Augmented Reality – Virtualization At Its Best

Remember the 1988 semi-animated movie Who Framed Roger Rabbit ? The first movie that made the idea of combining fully rendered animated characters interacting with live, real world objects possible ? Yes, this masterpiece by Walt Disney was first of its kind to bring imaginary characters and real world in the same frame.

This movie had historical significance as it laid out the path for Golden Age of American animation – spearheading the modern American animation and the Disney Renaissance.

The first look of Google’s AR Core demonstration video made me think of this ‘reality mix‘ of the 3-decades old animation blockbuster. Although Augmented Reality is at a different technology level, I couldn’t resist myself to find the resemblance with it! Probably because it amazes me the same way 🙂

What is Augmented Reality?

Augmented Reality is a technology that augments the real visible world with computer-generated, animated objects in real time.

It is similar yet different to the virtual reality. Both uses virtualization technique. However, in virtual reality you enter into the virtual world, but in AR, you engage with virtual objects in real world. The most familiar and widespread instance of augmented reality (AR) is the gaming app that put this technology into people’s hands all over the world was, Pokemon Go.

AR gives us a new way to perceive the real world around us. It looks at the real world through the lenses of smart devices and projects image on its screen or extended screens with extra information added onto it.  Take a look at the following magical representation of AR –

 Why Augmented Reality is Important?

Augmented reality is nothing like technology of the past. It is the future for marketers. Just imagine being able to see how a couch would fit in your living room before actually buying it, or being able to see which sunglasses suit your face without physically trying anything on, or even seeing a 3D model of your dream home before submitting the contract to your builder. There is a huge commercial value to AR in engaging with customers like never before.

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The AR industry is currently valued at over $600 billion. Retail giants like Lego and Ikea have boosted sales figures by integrating AR into their marketing. L’Oreal Professional offers salons a similar experience in which salon owners can see how a 3D model of a merchandise display will fit into their space.

Not only in commercials, even in the fields of education, science, medical and research AR has potential to grow. Smart classrooms, smart board have already gained popularity and success in many educational institutes. There is a vast opportunity and open market to grab. It is only evident that we will live in an AR enabled future very soon. Now it is to be seen who utilizes this opportunity first and how.

The Race To ‘Augment’ The Reality

Technology giants like Google and Apple are already into the game. Google’s Project Tango was the first AR initiative by it, launched in 2014. It loaded smartphones with custom sensors making it capable of comprehending the surroundings and drawing animated objects on the device’s screen when seen from the camera.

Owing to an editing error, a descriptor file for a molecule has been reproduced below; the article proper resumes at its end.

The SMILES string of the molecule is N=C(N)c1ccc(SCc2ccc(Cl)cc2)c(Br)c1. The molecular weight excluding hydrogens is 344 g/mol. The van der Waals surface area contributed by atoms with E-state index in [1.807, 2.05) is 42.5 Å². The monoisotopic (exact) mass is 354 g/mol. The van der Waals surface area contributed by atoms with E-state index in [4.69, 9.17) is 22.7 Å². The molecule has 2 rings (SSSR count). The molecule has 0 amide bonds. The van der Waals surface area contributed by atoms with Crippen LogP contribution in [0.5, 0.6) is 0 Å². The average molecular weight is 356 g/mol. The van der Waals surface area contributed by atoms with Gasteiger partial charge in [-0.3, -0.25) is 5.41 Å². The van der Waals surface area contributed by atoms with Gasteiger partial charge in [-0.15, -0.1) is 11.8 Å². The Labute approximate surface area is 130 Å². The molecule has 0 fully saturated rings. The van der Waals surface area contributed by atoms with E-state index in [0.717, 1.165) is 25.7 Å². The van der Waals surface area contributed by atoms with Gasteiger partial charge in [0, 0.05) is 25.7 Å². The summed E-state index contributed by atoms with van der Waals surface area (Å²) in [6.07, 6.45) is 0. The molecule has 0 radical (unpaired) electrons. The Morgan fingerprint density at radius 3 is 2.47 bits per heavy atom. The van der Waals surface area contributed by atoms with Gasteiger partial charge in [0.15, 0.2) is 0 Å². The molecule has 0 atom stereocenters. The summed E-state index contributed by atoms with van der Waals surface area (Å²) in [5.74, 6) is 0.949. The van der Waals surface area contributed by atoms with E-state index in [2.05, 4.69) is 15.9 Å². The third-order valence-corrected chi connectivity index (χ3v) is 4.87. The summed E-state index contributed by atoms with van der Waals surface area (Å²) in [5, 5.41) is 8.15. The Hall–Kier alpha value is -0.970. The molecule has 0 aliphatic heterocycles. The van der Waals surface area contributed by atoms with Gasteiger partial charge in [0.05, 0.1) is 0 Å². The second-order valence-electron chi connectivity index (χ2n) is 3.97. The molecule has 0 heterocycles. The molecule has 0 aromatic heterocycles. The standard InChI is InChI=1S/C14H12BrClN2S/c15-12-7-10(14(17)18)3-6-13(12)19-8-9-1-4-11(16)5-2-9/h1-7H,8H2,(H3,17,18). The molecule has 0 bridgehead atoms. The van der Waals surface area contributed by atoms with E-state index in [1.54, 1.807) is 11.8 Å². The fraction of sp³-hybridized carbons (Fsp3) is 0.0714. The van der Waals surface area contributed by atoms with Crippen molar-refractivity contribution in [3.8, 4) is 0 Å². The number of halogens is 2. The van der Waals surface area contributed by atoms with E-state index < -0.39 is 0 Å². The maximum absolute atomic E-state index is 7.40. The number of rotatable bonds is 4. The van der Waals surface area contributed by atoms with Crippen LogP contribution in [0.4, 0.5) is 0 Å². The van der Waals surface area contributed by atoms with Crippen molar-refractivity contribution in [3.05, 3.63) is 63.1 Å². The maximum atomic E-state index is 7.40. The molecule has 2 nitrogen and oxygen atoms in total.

Tango lets you see more of your world. Just hold up your phone and watch as virtual objects and information appear on top of your surroundings. No matter where you are, there’s always a richer, deeper experience to engage with – Tango, Google

However, Tango was not a big success mainly due to the hardware dependency. Only a couple of devices were Tango enabled. Google’s solution to that is its new SDK, called “AR Core” which brings most of that functionality to regular Android phones through the magic of software.

Google’s ARCore: Google aims to bring augmented reality capabilities to one billion smartphone users by end of 2017. ARCore is now in its preview stage. The SDK will be available to smartphones running Android 7.0 Nougat and above. ARCore will make use of the sensors in your smartphone to determine both the position and orientation (pose) of the phone as it moves, detect horizontal surfaces, detect light source and shadow orientation – to make the virtual object more realistic.

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Apple’s ARKit: In the month of June, Apple unveiled its own augmented reality platform, ARKit, at WWDC developers’ conference – taking its first steps into the world of virtual reality. With ARKit platform developers could create AR enabled apps that uses the built-in camera, processors and motion sensors of apple devices.

iOS 11 introduces ARKit, a new framework that allows you to easily create unparalleled augmented reality experiences for iPhone and iPad. By blending digital objects and information with the environment around you, ARKit takes apps beyond the screen, freeing them to interact with the real world in entirely new ways

ARKit uses Visual Inertial Odometry (VIO) to accurately track the world around it. VIO fuses camera sensor data with CoreMotion data. These two inputs allow the device to sense how it moves within a room with a high degree of accuracy, and without any additional calibration. ARKit runs on the Apple A9 and A10 processors.

Journey To The ‘wonderland’ Has Just Began

Technologies such as virtual reality, augmented reality are already shaping the future as we know it. From commercials to education, from science to computer gaming – it has already shown its promise to be the face of human-computer interactions in future. The portal to Alice’s wonderland has been unveiled and we are all welcomed in the world of ‘Augmented Reality’.

Hope you liked my post. Sound off your thoughts on this exiting technology in the comments below. Please feel free to like/share.

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